The City Council will vote on those motions Thursday, May 24.

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Friday, May 18, 2018

Women's groups call on Edwards to veto 15-week abortion ban

Posted By on Fri, May 18, 2018 at 2:05 PM

The Louisiana State Capitol. - CREATIVE COMMONS/FORMULANONE
  • CREATIVE COMMONS/FORMULANONE
  • The Louisiana State Capitol.

At a press conference at the Louisiana State Capitol Building May 18, representatives from several Louisiana women's advocacy groups called on Gov. John Bel Edwards to veto a controversial ban on abortions after 15 weeks of pregnancy and blasted legislators for their failure to pass woman-friendly policies this session.

The conference, which was streamed on Facebook Live, was a last push by advocates to try and stop Senate Bill 181 (the 15-week ban) from becoming one of the nation's most restrictive abortion laws and triggering a near-certain legal battle over its constitutionality.

""Make no mistake — a 15-week abortion ban is an unconstitutional law and our legislators were told that repeatedly," Ellie Schilling, an attorney who works on reproductive rights issues and Lift Louisiana board president, said. "[This law] will do nothing but waste taxpayer money on costly litigation."

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New Orleans City Council to open Entergy investigation into 'astroturfing' campaign

Posted By on Fri, May 18, 2018 at 11:45 AM

Member of the New Orleans City Council at a May 18 press conference announcing its Entergy investigation into the "astroturfing" campaign for the New Orleans East power plant construction. - PHOTO BY ALEX WOODWARD
  • PHOTO BY ALEX WOODWARD
  • Member of the New Orleans City Council at a May 18 press conference announcing its Entergy investigation into the "astroturfing" campaign for the New Orleans East power plant construction.

In the wake of Entergy’s admission of an astroturfing campaign leading up to the approval of a power plant in New Orleans East, the New Orleans City Council will change public comment cards and introduce legislation to require lobbying groups register with City Hall.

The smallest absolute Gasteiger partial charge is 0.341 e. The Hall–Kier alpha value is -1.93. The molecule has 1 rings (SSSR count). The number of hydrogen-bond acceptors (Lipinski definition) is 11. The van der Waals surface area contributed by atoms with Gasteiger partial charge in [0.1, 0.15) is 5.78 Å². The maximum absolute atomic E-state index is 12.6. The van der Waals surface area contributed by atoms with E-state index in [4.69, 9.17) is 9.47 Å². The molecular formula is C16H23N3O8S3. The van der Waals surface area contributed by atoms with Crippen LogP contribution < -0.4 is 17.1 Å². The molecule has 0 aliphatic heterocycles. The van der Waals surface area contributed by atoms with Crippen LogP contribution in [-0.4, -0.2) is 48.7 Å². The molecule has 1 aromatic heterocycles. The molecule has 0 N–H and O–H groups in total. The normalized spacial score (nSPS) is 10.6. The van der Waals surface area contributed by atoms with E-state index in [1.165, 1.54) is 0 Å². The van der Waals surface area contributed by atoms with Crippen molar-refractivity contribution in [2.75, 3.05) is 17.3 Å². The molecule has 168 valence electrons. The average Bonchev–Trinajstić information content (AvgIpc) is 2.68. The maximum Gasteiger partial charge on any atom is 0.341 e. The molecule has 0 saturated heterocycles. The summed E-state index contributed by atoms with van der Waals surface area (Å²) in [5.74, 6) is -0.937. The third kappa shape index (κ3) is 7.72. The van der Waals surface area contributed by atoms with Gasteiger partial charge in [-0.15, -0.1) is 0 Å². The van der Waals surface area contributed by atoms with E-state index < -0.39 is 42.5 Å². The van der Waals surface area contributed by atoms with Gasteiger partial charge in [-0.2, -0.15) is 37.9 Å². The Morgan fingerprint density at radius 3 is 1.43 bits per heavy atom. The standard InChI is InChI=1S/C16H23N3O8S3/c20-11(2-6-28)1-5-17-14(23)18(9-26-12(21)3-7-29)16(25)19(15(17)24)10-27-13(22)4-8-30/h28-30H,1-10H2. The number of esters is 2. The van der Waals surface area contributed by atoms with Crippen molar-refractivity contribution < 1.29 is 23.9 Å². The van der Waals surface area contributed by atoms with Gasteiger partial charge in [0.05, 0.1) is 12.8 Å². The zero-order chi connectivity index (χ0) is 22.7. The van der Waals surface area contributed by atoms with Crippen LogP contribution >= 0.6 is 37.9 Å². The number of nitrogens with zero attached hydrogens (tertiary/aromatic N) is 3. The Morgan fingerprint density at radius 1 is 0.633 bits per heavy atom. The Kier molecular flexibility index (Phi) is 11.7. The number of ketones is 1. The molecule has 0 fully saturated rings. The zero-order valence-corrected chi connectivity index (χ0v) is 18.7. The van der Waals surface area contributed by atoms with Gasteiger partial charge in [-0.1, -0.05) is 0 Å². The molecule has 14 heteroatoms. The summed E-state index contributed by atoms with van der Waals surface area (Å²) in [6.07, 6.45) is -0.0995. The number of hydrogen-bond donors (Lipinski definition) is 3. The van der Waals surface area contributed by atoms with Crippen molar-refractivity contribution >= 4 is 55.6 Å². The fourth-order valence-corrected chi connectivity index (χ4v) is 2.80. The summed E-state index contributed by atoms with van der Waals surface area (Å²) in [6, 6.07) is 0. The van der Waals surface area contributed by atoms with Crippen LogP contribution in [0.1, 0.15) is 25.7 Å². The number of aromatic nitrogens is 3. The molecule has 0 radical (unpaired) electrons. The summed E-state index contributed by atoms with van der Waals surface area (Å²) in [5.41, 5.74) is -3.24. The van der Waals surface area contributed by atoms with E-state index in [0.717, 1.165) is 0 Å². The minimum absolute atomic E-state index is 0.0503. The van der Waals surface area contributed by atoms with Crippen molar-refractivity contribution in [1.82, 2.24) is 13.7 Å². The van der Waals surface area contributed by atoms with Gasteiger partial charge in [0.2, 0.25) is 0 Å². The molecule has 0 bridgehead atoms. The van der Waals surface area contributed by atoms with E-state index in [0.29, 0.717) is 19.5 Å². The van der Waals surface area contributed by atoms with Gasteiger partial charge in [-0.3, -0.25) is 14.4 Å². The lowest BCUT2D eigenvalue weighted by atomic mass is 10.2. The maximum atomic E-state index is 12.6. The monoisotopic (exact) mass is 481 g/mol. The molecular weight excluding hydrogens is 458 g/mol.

The City Council will undertake its own investigation of Entergy’s hiring of a firm that enlisted a company to bring paid actors into City Council hearings on construction of the plant — an investigation from The Lens uncovered the depth of that campaign, and Entergy admitted it had hired a company to generate “grassroots support” for the project.

“This body has deemed it necessary and appropriate that we do a formal and complete investigation of the use of paid actors,” said Council President Jason Williams. “It is an act that can affect every single thing we do, from development and land use issues and on and on and on. It was a perversion of our public process. The use of paid actors was clearly an attempt to pervert the true process of public comment on matters before the council.”

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Thursday, May 17, 2018

Louisiana to restore voting rights to people on probation and parole for felonies

Posted By on Thu, May 17, 2018 at 10:25 PM

PHOTO BY DAVID MCNEW
  • PHOTO BY DAVID MCNEW

After an hourlong debate over the definition of “incarceration,” the parables of Jesus, and whether a person’s time in prison is enough to pay their “debt to society,” Louisiana is poised to restore voting rights to potentially thousands of formerly incarcerated people convicted of felony crimes.

The state House already had approved the measure last week. But when the bill returned to the House from the Senate to approve a set of amendments, the bill faced nearly an hour of pushback and debate from conservative lawmakers, threatening to kill the bill despite backing it a week before.